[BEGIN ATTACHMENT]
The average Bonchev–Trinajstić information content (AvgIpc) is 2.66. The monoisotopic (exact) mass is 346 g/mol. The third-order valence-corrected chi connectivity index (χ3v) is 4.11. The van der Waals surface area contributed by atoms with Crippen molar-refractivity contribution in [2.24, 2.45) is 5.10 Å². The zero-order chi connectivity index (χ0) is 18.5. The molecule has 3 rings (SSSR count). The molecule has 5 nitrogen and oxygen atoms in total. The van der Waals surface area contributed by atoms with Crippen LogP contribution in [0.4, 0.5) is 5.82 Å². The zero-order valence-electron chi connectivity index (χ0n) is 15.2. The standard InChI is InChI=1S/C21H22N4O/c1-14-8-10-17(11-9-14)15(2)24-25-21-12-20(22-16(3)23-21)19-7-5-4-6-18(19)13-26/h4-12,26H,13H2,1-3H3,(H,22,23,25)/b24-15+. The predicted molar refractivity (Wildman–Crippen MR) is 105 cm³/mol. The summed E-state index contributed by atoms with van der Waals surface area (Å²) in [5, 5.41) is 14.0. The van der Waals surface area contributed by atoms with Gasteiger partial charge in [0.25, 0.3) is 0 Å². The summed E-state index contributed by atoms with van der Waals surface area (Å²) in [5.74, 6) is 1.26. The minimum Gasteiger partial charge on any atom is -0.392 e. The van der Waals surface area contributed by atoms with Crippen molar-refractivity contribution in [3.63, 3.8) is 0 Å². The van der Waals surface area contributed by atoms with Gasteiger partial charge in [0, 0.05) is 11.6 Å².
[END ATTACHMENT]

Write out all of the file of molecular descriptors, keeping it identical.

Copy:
The average Bonchev–Trinajstić information content (AvgIpc) is 2.66. The monoisotopic (exact) mass is 346 g/mol. The third-order valence-corrected chi connectivity index (χ3v) is 4.11. The van der Waals surface area contributed by atoms with Crippen molar-refractivity contribution in [2.24, 2.45) is 5.10 Å². The zero-order chi connectivity index (χ0) is 18.5. The molecule has 3 rings (SSSR count). The molecule has 5 nitrogen and oxygen atoms in total. The van der Waals surface area contributed by atoms with Crippen LogP contribution in [0.4, 0.5) is 5.82 Å². The zero-order valence-electron chi connectivity index (χ0n) is 15.2. The standard InChI is InChI=1S/C21H22N4O/c1-14-8-10-17(11-9-14)15(2)24-25-21-12-20(22-16(3)23-21)19-7-5-4-6-18(19)13-26/h4-12,26H,13H2,1-3H3,(H,22,23,25)/b24-15+. The predicted molar refractivity (Wildman–Crippen MR) is 105 cm³/mol. The summed E-state index contributed by atoms with van der Waals surface area (Å²) in [5, 5.41) is 14.0. The van der Waals surface area contributed by atoms with Gasteiger partial charge in [0.25, 0.3) is 0 Å². The summed E-state index contributed by atoms with van der Waals surface area (Å²) in [5.74, 6) is 1.26. The minimum Gasteiger partial charge on any atom is -0.392 e. The van der Waals surface area contributed by atoms with Crippen molar-refractivity contribution in [3.63, 3.8) is 0 Å². The van der Waals surface area contributed by atoms with Gasteiger partial charge in [0, 0.05) is 11.6 Å².